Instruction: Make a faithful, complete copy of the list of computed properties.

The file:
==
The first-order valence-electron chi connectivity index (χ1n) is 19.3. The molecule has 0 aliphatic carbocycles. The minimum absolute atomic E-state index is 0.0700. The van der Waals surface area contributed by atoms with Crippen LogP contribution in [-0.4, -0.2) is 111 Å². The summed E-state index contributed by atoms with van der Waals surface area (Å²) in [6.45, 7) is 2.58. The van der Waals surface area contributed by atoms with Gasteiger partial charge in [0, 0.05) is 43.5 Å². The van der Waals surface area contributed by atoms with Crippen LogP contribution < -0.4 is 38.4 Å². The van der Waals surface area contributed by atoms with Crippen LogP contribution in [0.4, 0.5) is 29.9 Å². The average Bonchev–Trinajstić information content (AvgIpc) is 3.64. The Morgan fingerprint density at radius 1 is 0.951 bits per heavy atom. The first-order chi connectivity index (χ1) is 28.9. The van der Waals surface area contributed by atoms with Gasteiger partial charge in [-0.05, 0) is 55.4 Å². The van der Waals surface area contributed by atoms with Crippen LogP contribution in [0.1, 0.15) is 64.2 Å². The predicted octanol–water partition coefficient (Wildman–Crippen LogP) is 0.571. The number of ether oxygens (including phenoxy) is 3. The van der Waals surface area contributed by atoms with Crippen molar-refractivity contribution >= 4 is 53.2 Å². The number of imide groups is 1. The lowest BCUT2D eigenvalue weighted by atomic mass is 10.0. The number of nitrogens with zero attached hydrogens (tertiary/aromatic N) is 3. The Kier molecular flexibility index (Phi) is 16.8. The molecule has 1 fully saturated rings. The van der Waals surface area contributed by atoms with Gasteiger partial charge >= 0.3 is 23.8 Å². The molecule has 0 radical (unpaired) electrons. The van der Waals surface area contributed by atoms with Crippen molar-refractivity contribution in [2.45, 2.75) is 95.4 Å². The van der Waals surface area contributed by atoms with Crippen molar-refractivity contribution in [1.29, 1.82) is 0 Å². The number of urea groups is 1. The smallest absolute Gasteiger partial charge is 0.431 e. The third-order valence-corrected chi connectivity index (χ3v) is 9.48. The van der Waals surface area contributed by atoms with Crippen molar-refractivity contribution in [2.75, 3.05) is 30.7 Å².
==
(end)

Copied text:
The first-order valence-electron chi connectivity index (χ1n) is 19.3. The molecule has 0 aliphatic carbocycles. The minimum absolute atomic E-state index is 0.0700. The van der Waals surface area contributed by atoms with Crippen LogP contribution in [-0.4, -0.2) is 111 Å². The summed E-state index contributed by atoms with van der Waals surface area (Å²) in [6.45, 7) is 2.58. The van der Waals surface area contributed by atoms with Gasteiger partial charge in [0, 0.05) is 43.5 Å². The van der Waals surface area contributed by atoms with Crippen LogP contribution < -0.4 is 38.4 Å². The van der Waals surface area contributed by atoms with Crippen LogP contribution in [0.4, 0.5) is 29.9 Å². The average Bonchev–Trinajstić information content (AvgIpc) is 3.64. The Morgan fingerprint density at radius 1 is 0.951 bits per heavy atom. The first-order chi connectivity index (χ1) is 28.9. The van der Waals surface area contributed by atoms with Gasteiger partial charge in [-0.05, 0) is 55.4 Å². The van der Waals surface area contributed by atoms with Crippen LogP contribution in [0.1, 0.15) is 64.2 Å². The predicted octanol–water partition coefficient (Wildman–Crippen LogP) is 0.571. The number of ether oxygens (including phenoxy) is 3. The van der Waals surface area contributed by atoms with Crippen molar-refractivity contribution >= 4 is 53.2 Å². The number of imide groups is 1. The lowest BCUT2D eigenvalue weighted by atomic mass is 10.0. The number of nitrogens with zero attached hydrogens (tertiary/aromatic N) is 3. The Kier molecular flexibility index (Phi) is 16.8. The molecule has 1 fully saturated rings. The van der Waals surface area contributed by atoms with Gasteiger partial charge >= 0.3 is 23.8 Å². The molecule has 0 radical (unpaired) electrons. The van der Waals surface area contributed by atoms with Crippen molar-refractivity contribution in [2.45, 2.75) is 95.4 Å². The van der Waals surface area contributed by atoms with Crippen molar-refractivity contribution in [1.29, 1.82) is 0 Å². The number of urea groups is 1. The smallest absolute Gasteiger partial charge is 0.431 e. The third-order valence-corrected chi connectivity index (χ3v) is 9.48. The van der Waals surface area contributed by atoms with Crippen molar-refractivity contribution in [2.75, 3.05) is 30.7 Å².